Smoking: a dangerous act of conformity

The author speaks on the ills of lighting up

The author, a Chico resident, “quit smoking in 1984 and is still glad.”

I live in an upstairs apartment and the young neighbors downstairs smoke heavily on their patio, directly underneath my second-story porch. The smoke is plentiful and it rises into my home, through my slider, and I can’t use my balcony at all. If it’s a beautiful, cool night, and I leave the bedroom window open, it wafts in when I’m trying to sleep.

There is a very pleasant, open smoking area with trees, picnic tables and dedicated butt receptacles about 30 feet from these young people’s front door. But they are affronted if asked to go there.

So I offer the following in support of my complaint: The carcinogenic toxins are deposited, on a molecular level, throughout clothes, on skin and in hair. Every time you pick up your baby, you are passing these toxins into that child’s respiratory system and bloodstream. Perhaps you will stop this dangerous behavior instead of having to see your asthmatic child unable to breathe.

Further: Poison-laden gas has been in your body, in your lungs and your mouth, and anyone near you has to breathe it. If I am standing next to a person with major veins full of heroin, it affects me physically not one bit. If I am standing next to a person smoking a cigarette, I might as well be smoking it myself.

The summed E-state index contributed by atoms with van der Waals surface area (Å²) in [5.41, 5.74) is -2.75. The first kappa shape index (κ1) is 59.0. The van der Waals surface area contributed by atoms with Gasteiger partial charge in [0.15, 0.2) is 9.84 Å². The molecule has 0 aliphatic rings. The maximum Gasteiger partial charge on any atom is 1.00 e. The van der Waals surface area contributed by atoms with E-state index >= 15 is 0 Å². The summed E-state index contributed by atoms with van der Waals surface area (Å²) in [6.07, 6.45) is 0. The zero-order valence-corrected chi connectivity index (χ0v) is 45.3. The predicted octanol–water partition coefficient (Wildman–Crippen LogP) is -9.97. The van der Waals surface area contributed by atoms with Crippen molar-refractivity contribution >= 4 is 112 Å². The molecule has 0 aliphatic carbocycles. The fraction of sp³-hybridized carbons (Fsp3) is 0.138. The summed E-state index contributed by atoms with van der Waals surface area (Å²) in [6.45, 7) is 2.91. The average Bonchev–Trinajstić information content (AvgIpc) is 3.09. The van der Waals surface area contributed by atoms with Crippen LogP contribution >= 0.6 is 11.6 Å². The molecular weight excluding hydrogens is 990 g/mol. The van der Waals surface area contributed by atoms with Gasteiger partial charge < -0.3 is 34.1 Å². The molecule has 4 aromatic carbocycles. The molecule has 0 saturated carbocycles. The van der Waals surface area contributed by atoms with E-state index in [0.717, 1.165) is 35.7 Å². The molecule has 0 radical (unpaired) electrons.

Also: The purchase of cigarettes supports millionaire fatcats who don’t care how many millions of people die horrible deaths from their product. Enriching these unconscionable leeches makes anyone a fool in their game. If the idea is to be some independent Marlboro rebel, the reality is that cigarette smoking is an act of utter conformity, supporting a corrupt, insanely wealthy industry and its attendant power.

Any regular smoker is addicted to nicotine and has the rationalization and ineffective behavior that attends any other addiction. However, since it is physically worse for everyone else than any other addiction, it is more incumbent upon smokers to quit.

Help is available, and overcoming such a destructive behavior is rewarding on many levels.